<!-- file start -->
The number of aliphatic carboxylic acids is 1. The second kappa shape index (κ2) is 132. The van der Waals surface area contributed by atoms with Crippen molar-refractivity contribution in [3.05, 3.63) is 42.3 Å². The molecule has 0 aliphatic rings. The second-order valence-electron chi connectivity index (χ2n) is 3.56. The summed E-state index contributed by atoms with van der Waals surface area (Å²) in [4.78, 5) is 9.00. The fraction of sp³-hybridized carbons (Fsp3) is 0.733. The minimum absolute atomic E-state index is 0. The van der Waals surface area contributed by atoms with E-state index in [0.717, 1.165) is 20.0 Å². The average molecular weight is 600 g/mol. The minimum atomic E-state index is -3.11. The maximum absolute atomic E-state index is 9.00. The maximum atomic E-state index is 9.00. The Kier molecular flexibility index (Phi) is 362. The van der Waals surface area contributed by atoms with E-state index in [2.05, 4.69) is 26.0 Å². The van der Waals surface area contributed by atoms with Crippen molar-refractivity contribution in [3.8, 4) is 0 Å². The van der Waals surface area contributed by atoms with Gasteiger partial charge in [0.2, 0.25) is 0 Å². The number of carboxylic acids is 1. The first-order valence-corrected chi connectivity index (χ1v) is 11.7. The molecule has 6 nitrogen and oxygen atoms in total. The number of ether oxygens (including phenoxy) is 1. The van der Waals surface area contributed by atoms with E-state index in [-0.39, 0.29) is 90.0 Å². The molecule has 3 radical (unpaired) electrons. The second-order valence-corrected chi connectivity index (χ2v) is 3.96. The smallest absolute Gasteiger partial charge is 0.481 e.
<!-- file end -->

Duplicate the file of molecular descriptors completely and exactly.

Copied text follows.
The number of aliphatic carboxylic acids is 1. The second kappa shape index (κ2) is 132. The van der Waals surface area contributed by atoms with Crippen molar-refractivity contribution in [3.05, 3.63) is 42.3 Å². The molecule has 0 aliphatic rings. The second-order valence-electron chi connectivity index (χ2n) is 3.56. The summed E-state index contributed by atoms with van der Waals surface area (Å²) in [4.78, 5) is 9.00. The fraction of sp³-hybridized carbons (Fsp3) is 0.733. The minimum absolute atomic E-state index is 0. The van der Waals surface area contributed by atoms with E-state index in [0.717, 1.165) is 20.0 Å². The average molecular weight is 600 g/mol. The minimum atomic E-state index is -3.11. The maximum absolute atomic E-state index is 9.00. The maximum atomic E-state index is 9.00. The Kier molecular flexibility index (Phi) is 362. The van der Waals surface area contributed by atoms with E-state index in [2.05, 4.69) is 26.0 Å². The van der Waals surface area contributed by atoms with Crippen molar-refractivity contribution in [3.8, 4) is 0 Å². The van der Waals surface area contributed by atoms with Gasteiger partial charge in [0.2, 0.25) is 0 Å². The number of carboxylic acids is 1. The first-order valence-corrected chi connectivity index (χ1v) is 11.7. The molecule has 6 nitrogen and oxygen atoms in total. The number of ether oxygens (including phenoxy) is 1. The van der Waals surface area contributed by atoms with E-state index in [-0.39, 0.29) is 90.0 Å². The molecule has 3 radical (unpaired) electrons. The second-order valence-corrected chi connectivity index (χ2v) is 3.96. The smallest absolute Gasteiger partial charge is 0.481 e.